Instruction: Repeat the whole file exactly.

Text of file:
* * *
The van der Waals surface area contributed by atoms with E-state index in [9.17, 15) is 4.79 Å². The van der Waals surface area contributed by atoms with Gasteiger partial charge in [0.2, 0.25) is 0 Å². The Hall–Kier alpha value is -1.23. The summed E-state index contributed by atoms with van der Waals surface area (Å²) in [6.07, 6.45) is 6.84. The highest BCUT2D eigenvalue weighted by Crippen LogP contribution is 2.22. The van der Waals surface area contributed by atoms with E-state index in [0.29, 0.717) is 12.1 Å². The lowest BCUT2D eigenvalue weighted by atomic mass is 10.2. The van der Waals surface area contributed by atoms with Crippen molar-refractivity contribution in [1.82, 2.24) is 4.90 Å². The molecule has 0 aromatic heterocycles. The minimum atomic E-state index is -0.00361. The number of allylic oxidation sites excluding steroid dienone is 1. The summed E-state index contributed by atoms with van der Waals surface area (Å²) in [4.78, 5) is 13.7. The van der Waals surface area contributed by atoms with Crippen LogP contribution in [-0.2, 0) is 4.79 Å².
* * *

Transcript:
The van der Waals surface area contributed by atoms with E-state index in [9.17, 15) is 4.79 Å². The van der Waals surface area contributed by atoms with Gasteiger partial charge in [0.2, 0.25) is 0 Å². The Hall–Kier alpha value is -1.23. The summed E-state index contributed by atoms with van der Waals surface area (Å²) in [6.07, 6.45) is 6.84. The highest BCUT2D eigenvalue weighted by Crippen LogP contribution is 2.22. The van der Waals surface area contributed by atoms with E-state index in [0.29, 0.717) is 12.1 Å². The lowest BCUT2D eigenvalue weighted by atomic mass is 10.2. The van der Waals surface area contributed by atoms with Crippen molar-refractivity contribution in [1.82, 2.24) is 4.90 Å². The molecule has 0 aromatic heterocycles. The minimum atomic E-state index is -0.00361. The number of allylic oxidation sites excluding steroid dienone is 1. The summed E-state index contributed by atoms with van der Waals surface area (Å²) in [4.78, 5) is 13.7. The van der Waals surface area contributed by atoms with Crippen LogP contribution in [-0.2, 0) is 4.79 Å².